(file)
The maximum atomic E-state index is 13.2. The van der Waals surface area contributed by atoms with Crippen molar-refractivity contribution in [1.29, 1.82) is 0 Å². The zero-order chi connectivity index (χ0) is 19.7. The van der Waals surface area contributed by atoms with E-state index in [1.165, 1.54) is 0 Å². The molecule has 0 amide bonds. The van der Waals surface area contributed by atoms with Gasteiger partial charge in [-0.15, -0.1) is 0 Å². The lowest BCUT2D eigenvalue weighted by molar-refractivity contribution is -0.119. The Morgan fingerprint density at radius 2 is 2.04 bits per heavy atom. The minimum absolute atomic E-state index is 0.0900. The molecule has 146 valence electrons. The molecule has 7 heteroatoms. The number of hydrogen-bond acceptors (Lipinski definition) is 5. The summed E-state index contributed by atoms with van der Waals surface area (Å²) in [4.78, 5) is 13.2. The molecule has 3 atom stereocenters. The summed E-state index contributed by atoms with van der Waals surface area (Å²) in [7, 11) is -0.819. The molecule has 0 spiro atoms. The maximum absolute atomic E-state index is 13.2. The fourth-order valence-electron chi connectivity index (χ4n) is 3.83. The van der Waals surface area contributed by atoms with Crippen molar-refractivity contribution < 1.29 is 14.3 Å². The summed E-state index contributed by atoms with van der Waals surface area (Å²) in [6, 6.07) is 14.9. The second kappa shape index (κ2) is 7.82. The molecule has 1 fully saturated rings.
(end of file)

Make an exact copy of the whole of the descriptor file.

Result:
The maximum atomic E-state index is 13.2. The van der Waals surface area contributed by atoms with Crippen molar-refractivity contribution in [1.29, 1.82) is 0 Å². The zero-order chi connectivity index (χ0) is 19.7. The van der Waals surface area contributed by atoms with E-state index in [1.165, 1.54) is 0 Å². The molecule has 0 amide bonds. The van der Waals surface area contributed by atoms with Gasteiger partial charge in [-0.15, -0.1) is 0 Å². The lowest BCUT2D eigenvalue weighted by molar-refractivity contribution is -0.119. The Morgan fingerprint density at radius 2 is 2.04 bits per heavy atom. The minimum absolute atomic E-state index is 0.0900. The molecule has 146 valence electrons. The molecule has 7 heteroatoms. The number of hydrogen-bond acceptors (Lipinski definition) is 5. The summed E-state index contributed by atoms with van der Waals surface area (Å²) in [4.78, 5) is 13.2. The molecule has 3 atom stereocenters. The summed E-state index contributed by atoms with van der Waals surface area (Å²) in [7, 11) is -0.819. The molecule has 0 spiro atoms. The maximum absolute atomic E-state index is 13.2. The fourth-order valence-electron chi connectivity index (χ4n) is 3.83. The van der Waals surface area contributed by atoms with Crippen molar-refractivity contribution < 1.29 is 14.3 Å². The summed E-state index contributed by atoms with van der Waals surface area (Å²) in [6, 6.07) is 14.9. The second kappa shape index (κ2) is 7.82. The molecule has 1 fully saturated rings.